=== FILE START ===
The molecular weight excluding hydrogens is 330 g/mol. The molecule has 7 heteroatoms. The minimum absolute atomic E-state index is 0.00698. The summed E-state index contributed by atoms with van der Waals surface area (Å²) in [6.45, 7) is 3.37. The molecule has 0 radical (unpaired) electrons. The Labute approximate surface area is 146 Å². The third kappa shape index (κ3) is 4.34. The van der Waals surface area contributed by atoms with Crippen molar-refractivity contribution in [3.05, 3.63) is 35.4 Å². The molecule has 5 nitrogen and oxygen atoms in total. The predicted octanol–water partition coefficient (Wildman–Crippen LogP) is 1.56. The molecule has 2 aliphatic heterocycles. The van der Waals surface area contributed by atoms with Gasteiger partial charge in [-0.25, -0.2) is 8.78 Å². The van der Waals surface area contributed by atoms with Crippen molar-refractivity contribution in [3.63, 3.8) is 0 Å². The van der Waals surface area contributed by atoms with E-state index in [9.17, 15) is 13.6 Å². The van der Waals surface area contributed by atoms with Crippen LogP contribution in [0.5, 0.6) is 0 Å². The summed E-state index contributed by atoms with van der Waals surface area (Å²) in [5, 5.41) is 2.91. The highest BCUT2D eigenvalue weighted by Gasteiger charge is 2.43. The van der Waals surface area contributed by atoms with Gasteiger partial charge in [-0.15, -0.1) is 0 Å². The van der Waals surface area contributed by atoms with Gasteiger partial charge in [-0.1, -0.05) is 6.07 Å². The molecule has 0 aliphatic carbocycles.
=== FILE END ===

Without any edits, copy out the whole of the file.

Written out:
The molecular weight excluding hydrogens is 330 g/mol. The molecule has 7 heteroatoms. The minimum absolute atomic E-state index is 0.00698. The summed E-state index contributed by atoms with van der Waals surface area (Å²) in [6.45, 7) is 3.37. The molecule has 0 radical (unpaired) electrons. The Labute approximate surface area is 146 Å². The third kappa shape index (κ3) is 4.34. The van der Waals surface area contributed by atoms with Crippen molar-refractivity contribution in [3.05, 3.63) is 35.4 Å². The molecule has 5 nitrogen and oxygen atoms in total. The predicted octanol–water partition coefficient (Wildman–Crippen LogP) is 1.56. The molecule has 2 aliphatic heterocycles. The van der Waals surface area contributed by atoms with Gasteiger partial charge in [-0.25, -0.2) is 8.78 Å². The van der Waals surface area contributed by atoms with Crippen molar-refractivity contribution in [3.63, 3.8) is 0 Å². The van der Waals surface area contributed by atoms with E-state index in [9.17, 15) is 13.6 Å². The van der Waals surface area contributed by atoms with Crippen LogP contribution in [0.5, 0.6) is 0 Å². The summed E-state index contributed by atoms with van der Waals surface area (Å²) in [5, 5.41) is 2.91. The highest BCUT2D eigenvalue weighted by Gasteiger charge is 2.43. The van der Waals surface area contributed by atoms with Gasteiger partial charge in [-0.15, -0.1) is 0 Å². The van der Waals surface area contributed by atoms with Gasteiger partial charge in [-0.1, -0.05) is 6.07 Å². The molecule has 0 aliphatic carbocycles.